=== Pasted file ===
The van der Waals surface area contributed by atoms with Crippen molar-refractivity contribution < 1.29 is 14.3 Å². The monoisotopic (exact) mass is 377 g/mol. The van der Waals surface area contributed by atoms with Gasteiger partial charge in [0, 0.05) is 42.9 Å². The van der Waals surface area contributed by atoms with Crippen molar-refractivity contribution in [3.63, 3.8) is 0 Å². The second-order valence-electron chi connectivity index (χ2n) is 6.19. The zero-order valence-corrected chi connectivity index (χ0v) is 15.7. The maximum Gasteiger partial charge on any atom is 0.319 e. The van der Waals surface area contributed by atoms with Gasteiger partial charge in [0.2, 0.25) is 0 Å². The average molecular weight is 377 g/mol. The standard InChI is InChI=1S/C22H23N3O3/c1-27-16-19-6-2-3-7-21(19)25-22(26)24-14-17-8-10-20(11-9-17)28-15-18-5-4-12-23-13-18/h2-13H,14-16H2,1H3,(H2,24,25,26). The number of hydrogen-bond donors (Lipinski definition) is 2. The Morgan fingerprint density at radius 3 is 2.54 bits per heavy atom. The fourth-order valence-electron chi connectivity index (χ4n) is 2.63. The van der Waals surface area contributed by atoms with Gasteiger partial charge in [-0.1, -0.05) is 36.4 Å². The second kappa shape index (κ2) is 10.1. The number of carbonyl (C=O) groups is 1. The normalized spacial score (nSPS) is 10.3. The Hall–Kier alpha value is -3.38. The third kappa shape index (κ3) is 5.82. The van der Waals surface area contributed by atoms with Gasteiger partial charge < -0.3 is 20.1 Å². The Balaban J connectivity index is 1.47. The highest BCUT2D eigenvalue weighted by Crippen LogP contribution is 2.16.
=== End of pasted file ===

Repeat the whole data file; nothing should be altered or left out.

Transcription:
The van der Waals surface area contributed by atoms with Crippen molar-refractivity contribution < 1.29 is 14.3 Å². The monoisotopic (exact) mass is 377 g/mol. The van der Waals surface area contributed by atoms with Gasteiger partial charge in [0, 0.05) is 42.9 Å². The van der Waals surface area contributed by atoms with Crippen molar-refractivity contribution in [3.63, 3.8) is 0 Å². The second-order valence-electron chi connectivity index (χ2n) is 6.19. The zero-order valence-corrected chi connectivity index (χ0v) is 15.7. The maximum Gasteiger partial charge on any atom is 0.319 e. The van der Waals surface area contributed by atoms with Gasteiger partial charge in [0.2, 0.25) is 0 Å². The average molecular weight is 377 g/mol. The standard InChI is InChI=1S/C22H23N3O3/c1-27-16-19-6-2-3-7-21(19)25-22(26)24-14-17-8-10-20(11-9-17)28-15-18-5-4-12-23-13-18/h2-13H,14-16H2,1H3,(H2,24,25,26). The number of hydrogen-bond donors (Lipinski definition) is 2. The Morgan fingerprint density at radius 3 is 2.54 bits per heavy atom. The fourth-order valence-electron chi connectivity index (χ4n) is 2.63. The van der Waals surface area contributed by atoms with Gasteiger partial charge in [-0.1, -0.05) is 36.4 Å². The second kappa shape index (κ2) is 10.1. The number of carbonyl (C=O) groups is 1. The normalized spacial score (nSPS) is 10.3. The Hall–Kier alpha value is -3.38. The third kappa shape index (κ3) is 5.82. The van der Waals surface area contributed by atoms with Gasteiger partial charge < -0.3 is 20.1 Å². The Balaban J connectivity index is 1.47. The highest BCUT2D eigenvalue weighted by Crippen LogP contribution is 2.16.